War of the Rebellion: Serial 127 Page 1017 CONFEDERATE AUTHORITIES.

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Richmond, March 22, 1862.

Messrs. JOHN FRASER & CO.,


GENTLEMEN: I sent you dispatch that the Government desired to take the Economist at &15,000, and wrote that we would take &12,000 for the Gladiator. As soon as we hear whether these proposals are accepted remittance will be made of amount due. I have now to request that you assume control of the cargo of the Southwick, which must be in Nassau now, in the same manner as you did for the Gladiator. By our letters the Southwick was to leave for Nassau only five days after the Economist, and was to stop at Nassau for orders. If she meets Mr. Heyliger there he will probably have assumed control. If deemed expedient she might attempt to run the blockade without breaking bulk, but not knowing what her speed is, I dare not give any orders. If, therefore, you are willing to assume control of her and will exercise you own judgment as to the best mode of getting in her cargo, whether by running in or breaking bulk into small steamers, I shall be greatly indebted to you. You have been so fortunate in your various attempts that I have the fullest confidence in your judgment and prudence and in the agents you have selected. I inclose a letter for Mr. Heyliger, whose advices, per Cecile, are just now at hand, informing him of my request to you and authorizing him to act as agent for the Government in regard to the Southwick in any matters that may occur in Nassau. I also inclose a letter for Captain Caleb Huse, which please forward.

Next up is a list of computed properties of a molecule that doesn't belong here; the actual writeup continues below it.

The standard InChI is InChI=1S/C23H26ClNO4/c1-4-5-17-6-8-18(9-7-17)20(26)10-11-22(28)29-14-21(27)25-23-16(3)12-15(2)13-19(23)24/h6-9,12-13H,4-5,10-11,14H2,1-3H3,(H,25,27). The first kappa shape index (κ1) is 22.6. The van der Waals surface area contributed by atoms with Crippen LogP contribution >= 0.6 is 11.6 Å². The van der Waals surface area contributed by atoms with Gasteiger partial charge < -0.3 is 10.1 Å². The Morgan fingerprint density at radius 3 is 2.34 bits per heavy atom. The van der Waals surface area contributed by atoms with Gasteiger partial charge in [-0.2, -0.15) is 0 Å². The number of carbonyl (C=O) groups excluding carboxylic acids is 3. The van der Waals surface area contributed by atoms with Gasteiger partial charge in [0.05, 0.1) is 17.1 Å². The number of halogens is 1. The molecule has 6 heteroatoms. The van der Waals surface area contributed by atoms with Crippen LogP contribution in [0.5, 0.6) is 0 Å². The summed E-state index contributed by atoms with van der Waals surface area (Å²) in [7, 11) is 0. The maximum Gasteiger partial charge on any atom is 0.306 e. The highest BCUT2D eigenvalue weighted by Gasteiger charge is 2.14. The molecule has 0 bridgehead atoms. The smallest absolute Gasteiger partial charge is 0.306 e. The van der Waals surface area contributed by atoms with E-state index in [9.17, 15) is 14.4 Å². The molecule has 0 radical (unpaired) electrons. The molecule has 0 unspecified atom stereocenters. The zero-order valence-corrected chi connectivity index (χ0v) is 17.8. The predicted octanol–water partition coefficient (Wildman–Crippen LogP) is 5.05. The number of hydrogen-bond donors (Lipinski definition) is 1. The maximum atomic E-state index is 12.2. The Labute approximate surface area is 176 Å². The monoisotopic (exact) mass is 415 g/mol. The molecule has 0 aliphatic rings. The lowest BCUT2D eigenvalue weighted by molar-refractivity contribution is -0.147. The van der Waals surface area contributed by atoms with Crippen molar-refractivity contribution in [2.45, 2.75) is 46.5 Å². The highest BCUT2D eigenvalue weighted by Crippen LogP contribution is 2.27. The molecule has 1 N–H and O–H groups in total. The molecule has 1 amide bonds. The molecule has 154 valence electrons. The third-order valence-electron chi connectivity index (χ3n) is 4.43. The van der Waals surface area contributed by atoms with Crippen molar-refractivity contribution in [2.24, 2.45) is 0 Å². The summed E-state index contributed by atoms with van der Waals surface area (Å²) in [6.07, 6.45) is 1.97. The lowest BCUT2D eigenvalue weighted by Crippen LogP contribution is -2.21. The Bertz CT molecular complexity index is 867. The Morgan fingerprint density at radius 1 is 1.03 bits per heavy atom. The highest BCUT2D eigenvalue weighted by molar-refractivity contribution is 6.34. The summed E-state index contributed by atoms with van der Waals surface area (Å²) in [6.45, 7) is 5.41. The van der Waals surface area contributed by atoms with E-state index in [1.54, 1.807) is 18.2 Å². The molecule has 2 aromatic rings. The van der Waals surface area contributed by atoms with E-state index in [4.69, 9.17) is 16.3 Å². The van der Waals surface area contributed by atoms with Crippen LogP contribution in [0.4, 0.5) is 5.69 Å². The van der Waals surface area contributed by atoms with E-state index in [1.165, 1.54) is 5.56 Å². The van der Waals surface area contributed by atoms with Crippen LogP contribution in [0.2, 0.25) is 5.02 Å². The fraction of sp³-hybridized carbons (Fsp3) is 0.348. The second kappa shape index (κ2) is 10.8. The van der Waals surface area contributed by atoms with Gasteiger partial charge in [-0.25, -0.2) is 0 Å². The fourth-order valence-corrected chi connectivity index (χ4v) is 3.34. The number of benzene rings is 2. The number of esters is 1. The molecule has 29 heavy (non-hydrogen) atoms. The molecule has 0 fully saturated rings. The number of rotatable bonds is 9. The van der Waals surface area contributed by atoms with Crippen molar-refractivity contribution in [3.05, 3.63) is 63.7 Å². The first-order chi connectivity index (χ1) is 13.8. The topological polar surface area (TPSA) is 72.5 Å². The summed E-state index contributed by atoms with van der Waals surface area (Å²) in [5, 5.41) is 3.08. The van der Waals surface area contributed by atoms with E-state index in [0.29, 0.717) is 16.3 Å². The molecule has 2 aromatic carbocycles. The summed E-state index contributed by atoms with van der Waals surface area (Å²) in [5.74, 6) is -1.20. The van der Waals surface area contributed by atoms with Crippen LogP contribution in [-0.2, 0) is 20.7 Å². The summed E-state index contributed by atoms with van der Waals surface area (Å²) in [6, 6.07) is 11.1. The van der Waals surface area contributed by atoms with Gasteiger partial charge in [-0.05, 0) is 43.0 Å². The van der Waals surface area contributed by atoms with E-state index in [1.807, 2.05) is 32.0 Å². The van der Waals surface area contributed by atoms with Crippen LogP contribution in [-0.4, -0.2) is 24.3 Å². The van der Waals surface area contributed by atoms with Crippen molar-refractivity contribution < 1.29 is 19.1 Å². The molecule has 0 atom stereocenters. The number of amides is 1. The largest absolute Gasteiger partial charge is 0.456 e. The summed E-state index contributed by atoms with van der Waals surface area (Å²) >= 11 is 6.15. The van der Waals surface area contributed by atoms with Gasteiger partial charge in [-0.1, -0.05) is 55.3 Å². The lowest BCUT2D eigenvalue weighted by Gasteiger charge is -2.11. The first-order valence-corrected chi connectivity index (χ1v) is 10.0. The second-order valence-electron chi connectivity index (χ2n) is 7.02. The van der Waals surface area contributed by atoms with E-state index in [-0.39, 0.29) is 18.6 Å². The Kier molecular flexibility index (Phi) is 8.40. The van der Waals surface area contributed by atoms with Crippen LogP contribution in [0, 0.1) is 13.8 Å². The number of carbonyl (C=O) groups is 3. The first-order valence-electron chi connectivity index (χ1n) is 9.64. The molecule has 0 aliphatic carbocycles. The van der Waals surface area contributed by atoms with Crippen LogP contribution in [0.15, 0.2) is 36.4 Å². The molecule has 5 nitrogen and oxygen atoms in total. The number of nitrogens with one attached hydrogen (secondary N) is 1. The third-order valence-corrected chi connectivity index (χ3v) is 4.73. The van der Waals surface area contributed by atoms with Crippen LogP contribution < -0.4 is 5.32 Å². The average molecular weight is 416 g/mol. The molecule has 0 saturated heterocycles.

I am, yours, respectfully,


Acing Secretary of War.

[Inclosure No. 1.]


Richmond, Va., March 22, 1862.


Nassau, New Providence:

DEAR SIR: I have just received your letter per Cecile, seventeen days after her departure. You will be gratified to learn of the safe arrival of the Economist with a full cargo, and we have every reason to hope that the Southwick with another cargo is now in Nassau. I hereby authorize you to act in all matters as agent of the Government in regard to the Southwick and her cargo as you have done for the Gladiator with so much success. I have requested Messrs. John Fraser & Co. to act in introducing the cargo as they did with the Gladiator. You will consult with their agent and determine whether it is best to send the vessel to one of our ports or to break bulk and ship the cargo in parts, as was done with the Gladiator. I feel that at this distance it is much safer to intrust the decision of such a question to discreet and reliable agents on the spot rather than attempt to control by positive orders.

Your settlement with Captain Bird is approved, and arrangements have been made with Messrs. John Fraser & Co. for the payment. I have, however, offered them the Gladiator as she lies in Nassau at &12,000, and I hope they will take her, as I am sure we will not be able to use her again, as she will be a marked vessel and the enemy will keep a strict watch on her movements. As soon as the cargo of